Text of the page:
On your website, you mentioned that at some point a question was in the back of your mind, like a mantra, “what is written in our bones?” As an artist who sees beauty in what is different and sometimes imperfect, has the answer to that question changed or evolved for you?
Hopefully it is always changing, evolving.
What inspires you the most in life?
That’s a tough one to answer. So many people, things, ideas, discoveries – how could there be one?
Life itself inspires me. Right down to the basic biology (which is not at all basic).
I often begin new work because of something I read.
Here’s an example:
King Richard I, or Richard the Lionheart, was known for his courage and military prowess in the Crusades. He met his end at the small castle of Châlus-Chabrol 1199, when shot by a peasant’s crossbow. A surgeon botched the removal of the arrow, and Richard died when the wound became septic.
In keeping with the distribution, entrails were removed and buried in Châlus, in the very cathedral that the fatal arrow was fired from. His body was sent to Fontevraud Abbey to be buried in a grave next to his father’s, but his heart was removed and sent to Rouen. It was embalmed and entombed in a sarcophagus bearing his image in the Church of Notre-Dame in Rouen. During church renovations in the 19th century a small lead box was discovered beneath Richard the Lionheart’s effigy. Inscribed on the lid was the phrase “HIC IACET COR RICARDI REGIS ANGLORUM”—“Here is the heart of Richard, King of England.” Inside the box was a fine, rusty powder, all that remained of the king’s heart.
Forensic analysis conducted in 2013 found that the organ had been wrapped in fine linens and perfumed with herbs, flowers, and lime. Traces of rare frankincense were also found on the ancient heart, an allusion to the Christ-like nature of the king. Despite their scientific intrigue and historic importance, these are still human remains and had to be treated with respect. The royal heart was re-inhumed in the coffin at Rouen.
So far, the archaeologists have unearthed hundreds of burials dating back to the late 16th or early 17th centuries, including the well-preserved corpse of a widow named Louise de Quengo, Lady of Brefeillac, who died in 1656. De Quengo’s body had been sealed in a lead coffin, and when that container was opened for an autopsy recently, the woman’s clothes —a cape, linen shirt, wool leg warmers and cork-soled shoes —were remarkably still intact, according to a report in The Guardian.
Inside de Quengo’s coffin, archaeologists also found a lead case containing the heart of her husband, Toussaint Perrien, Knight of Brefeillac. “It was common during that time period to be buried with the heart of a husband or wife,” Dr. Fatima-Zohra Mokrane, a radiologist at Rangueil Hospital at the University Hospital of Toulouse in France, who led the new study, said in a statement. “It’s a very romantic aspect to the burials.”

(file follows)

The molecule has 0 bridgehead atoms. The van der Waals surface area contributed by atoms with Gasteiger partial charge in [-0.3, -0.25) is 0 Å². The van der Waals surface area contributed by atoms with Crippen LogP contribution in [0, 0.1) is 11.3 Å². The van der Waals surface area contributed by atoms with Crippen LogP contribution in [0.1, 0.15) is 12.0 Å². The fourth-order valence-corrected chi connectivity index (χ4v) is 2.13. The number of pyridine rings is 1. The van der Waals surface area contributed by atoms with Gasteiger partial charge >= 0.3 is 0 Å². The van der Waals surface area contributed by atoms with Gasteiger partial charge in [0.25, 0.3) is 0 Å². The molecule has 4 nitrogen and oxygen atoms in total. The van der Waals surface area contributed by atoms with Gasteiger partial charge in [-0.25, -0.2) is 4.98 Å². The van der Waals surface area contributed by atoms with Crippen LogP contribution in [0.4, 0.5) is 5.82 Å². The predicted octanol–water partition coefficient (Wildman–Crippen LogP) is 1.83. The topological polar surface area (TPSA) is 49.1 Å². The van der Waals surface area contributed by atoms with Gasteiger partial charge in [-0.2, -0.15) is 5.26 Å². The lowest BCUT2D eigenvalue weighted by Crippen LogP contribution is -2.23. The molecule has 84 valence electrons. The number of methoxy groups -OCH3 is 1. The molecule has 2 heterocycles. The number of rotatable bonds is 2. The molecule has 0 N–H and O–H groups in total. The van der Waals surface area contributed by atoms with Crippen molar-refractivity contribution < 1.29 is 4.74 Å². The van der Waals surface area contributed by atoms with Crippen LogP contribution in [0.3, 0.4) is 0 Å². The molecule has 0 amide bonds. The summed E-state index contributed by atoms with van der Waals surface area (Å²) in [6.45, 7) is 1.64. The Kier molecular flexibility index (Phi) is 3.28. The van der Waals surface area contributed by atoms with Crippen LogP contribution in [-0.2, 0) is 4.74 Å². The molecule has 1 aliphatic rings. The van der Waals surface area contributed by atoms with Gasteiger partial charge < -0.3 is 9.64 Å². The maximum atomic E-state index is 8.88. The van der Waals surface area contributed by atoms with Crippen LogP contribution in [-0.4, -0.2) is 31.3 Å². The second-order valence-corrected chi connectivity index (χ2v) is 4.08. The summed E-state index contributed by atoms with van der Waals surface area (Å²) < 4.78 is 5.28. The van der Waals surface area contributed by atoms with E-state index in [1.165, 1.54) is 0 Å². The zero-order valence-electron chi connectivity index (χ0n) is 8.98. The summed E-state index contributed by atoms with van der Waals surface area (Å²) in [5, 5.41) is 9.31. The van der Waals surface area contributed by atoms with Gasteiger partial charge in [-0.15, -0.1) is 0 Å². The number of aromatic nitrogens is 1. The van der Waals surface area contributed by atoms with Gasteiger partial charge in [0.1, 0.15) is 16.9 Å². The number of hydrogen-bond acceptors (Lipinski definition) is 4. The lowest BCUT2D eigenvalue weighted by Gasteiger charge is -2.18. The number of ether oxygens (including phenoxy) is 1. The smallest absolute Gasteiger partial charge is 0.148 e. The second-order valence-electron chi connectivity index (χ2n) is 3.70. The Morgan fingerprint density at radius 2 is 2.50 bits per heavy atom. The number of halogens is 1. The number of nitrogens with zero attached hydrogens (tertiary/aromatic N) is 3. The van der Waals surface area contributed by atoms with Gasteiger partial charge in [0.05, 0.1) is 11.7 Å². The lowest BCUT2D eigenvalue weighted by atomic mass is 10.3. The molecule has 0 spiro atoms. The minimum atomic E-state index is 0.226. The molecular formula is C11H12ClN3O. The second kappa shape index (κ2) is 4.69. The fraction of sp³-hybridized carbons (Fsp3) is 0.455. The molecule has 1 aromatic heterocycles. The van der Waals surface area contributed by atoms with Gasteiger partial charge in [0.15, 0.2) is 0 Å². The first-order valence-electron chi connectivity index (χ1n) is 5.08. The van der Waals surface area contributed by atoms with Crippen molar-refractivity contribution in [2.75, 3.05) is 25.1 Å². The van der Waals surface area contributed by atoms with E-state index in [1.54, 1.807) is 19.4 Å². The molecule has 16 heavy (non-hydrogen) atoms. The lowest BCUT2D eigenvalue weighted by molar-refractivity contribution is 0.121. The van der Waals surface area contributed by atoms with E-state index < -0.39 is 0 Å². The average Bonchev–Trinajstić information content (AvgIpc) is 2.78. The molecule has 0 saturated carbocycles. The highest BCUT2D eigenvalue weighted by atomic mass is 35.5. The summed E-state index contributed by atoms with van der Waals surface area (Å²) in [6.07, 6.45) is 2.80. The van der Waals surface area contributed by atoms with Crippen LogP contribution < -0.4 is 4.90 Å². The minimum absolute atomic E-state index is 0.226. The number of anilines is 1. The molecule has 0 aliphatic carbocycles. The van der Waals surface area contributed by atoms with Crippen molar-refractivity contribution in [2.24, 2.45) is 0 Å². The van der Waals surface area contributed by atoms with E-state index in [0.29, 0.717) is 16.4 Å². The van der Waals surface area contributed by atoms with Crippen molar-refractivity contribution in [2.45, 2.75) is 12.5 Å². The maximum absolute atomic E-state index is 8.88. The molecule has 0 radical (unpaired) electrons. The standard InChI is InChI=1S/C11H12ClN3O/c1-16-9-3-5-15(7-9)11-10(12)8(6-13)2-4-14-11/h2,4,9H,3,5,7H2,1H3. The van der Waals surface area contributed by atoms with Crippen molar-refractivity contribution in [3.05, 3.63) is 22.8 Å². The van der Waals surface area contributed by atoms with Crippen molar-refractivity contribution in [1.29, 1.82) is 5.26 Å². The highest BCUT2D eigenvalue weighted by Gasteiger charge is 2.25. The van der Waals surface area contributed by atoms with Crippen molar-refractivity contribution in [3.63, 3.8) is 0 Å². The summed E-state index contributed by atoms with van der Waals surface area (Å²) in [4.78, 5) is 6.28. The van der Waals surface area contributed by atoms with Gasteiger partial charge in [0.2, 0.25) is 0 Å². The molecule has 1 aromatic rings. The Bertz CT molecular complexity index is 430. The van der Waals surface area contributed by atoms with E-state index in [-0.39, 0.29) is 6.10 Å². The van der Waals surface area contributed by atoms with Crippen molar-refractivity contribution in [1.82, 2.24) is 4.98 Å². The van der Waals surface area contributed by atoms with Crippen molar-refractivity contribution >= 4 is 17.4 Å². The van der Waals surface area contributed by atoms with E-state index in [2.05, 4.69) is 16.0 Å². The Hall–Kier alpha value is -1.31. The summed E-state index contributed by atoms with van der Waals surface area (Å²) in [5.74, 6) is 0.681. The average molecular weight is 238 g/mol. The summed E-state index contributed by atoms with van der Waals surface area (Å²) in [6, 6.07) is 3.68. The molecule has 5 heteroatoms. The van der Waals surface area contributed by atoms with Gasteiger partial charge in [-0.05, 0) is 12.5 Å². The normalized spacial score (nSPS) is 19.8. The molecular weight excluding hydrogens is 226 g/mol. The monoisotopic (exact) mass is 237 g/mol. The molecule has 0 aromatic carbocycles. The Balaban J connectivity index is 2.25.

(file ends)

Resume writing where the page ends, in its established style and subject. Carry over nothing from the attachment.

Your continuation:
Many of the works of jewelry and the encaustic panels were made after reading about these discoveries.
Describe your relationship with your materials. Is there anything you are most drawn to working with?
Not that I can say. I can tell you this though –
Each piece of wood, bone or antler has a previous history and is entirely unique.
These once living materials often dictate what forms they will accept. They are evidence of a life lived, not a source of macabre thrills for me.
Initially, I was averse to the smell of the bones. Even with a mask and a dust collection system, the smell permeates everything. I was queasy in the studio for maybe a year when I first started making the large wall pieces.
Is there anything that you would like our readers to be expecting from you, such as any new sculptural collections or jewelry pieces that are soon to be released?
There are always things in development. I need at least 7 different projects so I can refocus my attention when I hit a snag. Hence, every surface is covered with notes, sketches, fragments, partially built pieces. I’ve included studio shots and works in progress to give you a sense of what is going on.
One is a wall piece that I’ve taken apart and completely rebuilt, called Undergrowth. In the dense “foliage” there are perhaps snails, larvae, fungi all calcified with roots that reach down, and a heart-form that is either being subsumed or revealed. It’s sort of a Vanitas come to life with new growth, decay, and no way to tell which is winning.
And Accretio isn’t in its ideal setting yet. The traces of gesso on the edges indicate where I’d like to have the wall (eventually) appear to be showing past layer through – like an old house with paper peeling and plaster exposed – as if the object grew from the bones of the house.
Truly, Jennifer Trask is an artist that repurposes the cycles of life, creating mysterious, intriguing objects. To view Trask Studio online, or learn more, click here.